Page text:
It lasted one year. Finley showed up at a banquet in Chicago, saw a former White Sox broadcaster and offered him a job.
"The condition was the guy had to take it on the spot," Miller said. "Charlie didn't tell me for two weeks, but here I am at 23, thinking I'm washed up."
For the next three years, Miller made a good living doing soccer, college basketball and various other sports, and just when he thought he would not do baseball again, the Rangers, on Moore's recommendation, called.
Miller had married in the summer of 1974, and in the spring of 1978, he and his wife packed their belongings and moved to Texas. He did the Rangers for two seasons and the Boston Red Sox for three before landing in Baltimore. He has never wanted to do anything else.
Like that of the players he talks about, his life style is a weird mixture of night games, late meals and long flights. He has a huge collection of movies, many of which he watches in the hours after a home game when he can't sleep.
He fights a constant battle with his waistline and is a nonstop nibbler of hot dogs, potato chips, whatever is around.
And if he is sometimes lonely for companionship, he also seems to love his work and the game he is associated with.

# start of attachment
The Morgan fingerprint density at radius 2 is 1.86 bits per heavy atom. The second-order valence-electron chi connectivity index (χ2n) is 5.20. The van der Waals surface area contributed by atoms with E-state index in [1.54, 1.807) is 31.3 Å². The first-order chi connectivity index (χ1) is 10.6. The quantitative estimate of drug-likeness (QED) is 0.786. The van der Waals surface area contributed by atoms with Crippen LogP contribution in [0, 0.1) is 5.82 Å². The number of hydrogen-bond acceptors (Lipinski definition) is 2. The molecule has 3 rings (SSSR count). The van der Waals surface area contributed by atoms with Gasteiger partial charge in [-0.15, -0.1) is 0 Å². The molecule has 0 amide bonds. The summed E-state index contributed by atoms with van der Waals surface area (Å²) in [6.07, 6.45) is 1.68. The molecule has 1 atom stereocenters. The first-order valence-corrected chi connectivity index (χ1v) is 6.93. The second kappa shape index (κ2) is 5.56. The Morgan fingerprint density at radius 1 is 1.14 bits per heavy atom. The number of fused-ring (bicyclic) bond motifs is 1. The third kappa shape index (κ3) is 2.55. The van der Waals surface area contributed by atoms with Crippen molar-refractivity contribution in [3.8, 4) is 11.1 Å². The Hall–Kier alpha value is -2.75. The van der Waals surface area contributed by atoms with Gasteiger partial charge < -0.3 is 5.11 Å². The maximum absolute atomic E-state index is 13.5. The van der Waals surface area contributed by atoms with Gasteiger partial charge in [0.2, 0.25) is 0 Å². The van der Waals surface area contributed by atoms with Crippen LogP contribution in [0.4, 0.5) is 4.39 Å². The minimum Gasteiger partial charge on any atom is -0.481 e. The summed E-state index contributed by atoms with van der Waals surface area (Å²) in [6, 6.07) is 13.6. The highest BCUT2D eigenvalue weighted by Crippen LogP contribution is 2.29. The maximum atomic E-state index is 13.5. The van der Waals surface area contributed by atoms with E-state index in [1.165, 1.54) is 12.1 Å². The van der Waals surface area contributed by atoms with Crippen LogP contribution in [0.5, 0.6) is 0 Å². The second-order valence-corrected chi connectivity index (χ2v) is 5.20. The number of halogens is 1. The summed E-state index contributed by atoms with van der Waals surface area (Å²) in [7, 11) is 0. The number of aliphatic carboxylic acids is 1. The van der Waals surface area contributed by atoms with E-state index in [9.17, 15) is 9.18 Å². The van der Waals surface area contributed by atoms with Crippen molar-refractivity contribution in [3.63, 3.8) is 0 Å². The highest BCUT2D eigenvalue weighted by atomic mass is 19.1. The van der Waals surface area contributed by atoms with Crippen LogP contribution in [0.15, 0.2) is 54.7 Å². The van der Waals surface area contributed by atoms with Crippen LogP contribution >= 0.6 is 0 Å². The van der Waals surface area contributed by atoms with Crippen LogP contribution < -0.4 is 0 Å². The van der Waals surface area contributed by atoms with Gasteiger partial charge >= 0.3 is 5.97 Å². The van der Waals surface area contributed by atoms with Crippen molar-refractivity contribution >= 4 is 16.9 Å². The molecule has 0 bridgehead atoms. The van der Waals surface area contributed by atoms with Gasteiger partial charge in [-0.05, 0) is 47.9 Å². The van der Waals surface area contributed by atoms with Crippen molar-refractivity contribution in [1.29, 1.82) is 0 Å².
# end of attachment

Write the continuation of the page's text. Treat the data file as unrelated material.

He has had offers to do television work and listens when colleagues tell him radio will soon be extinct, but his answer is the same:
"I grew up with radio and might be part of the last generation to do that," he said. "I got in this business to do games on radio, and that's what I want to do. Exposure and money have nothing to do with it. What I like is the craft it takes to paint a picture with words."
In this era of happy talk and three people gabbing at once, Miller is a throwback to the old days. He prefers to work alone, and that explains why there is very little on-air exchanges between him and his boothmate Tom Marr. He sets his own scenes, using only the brush in his voice.
That's the way Vin Scully does it for the Dodgers, and that's the way Jon Miller wants to do it for the Orioles. He is one man in a room telling one man in another room about a game.
"That," he said, "is the essence of the work."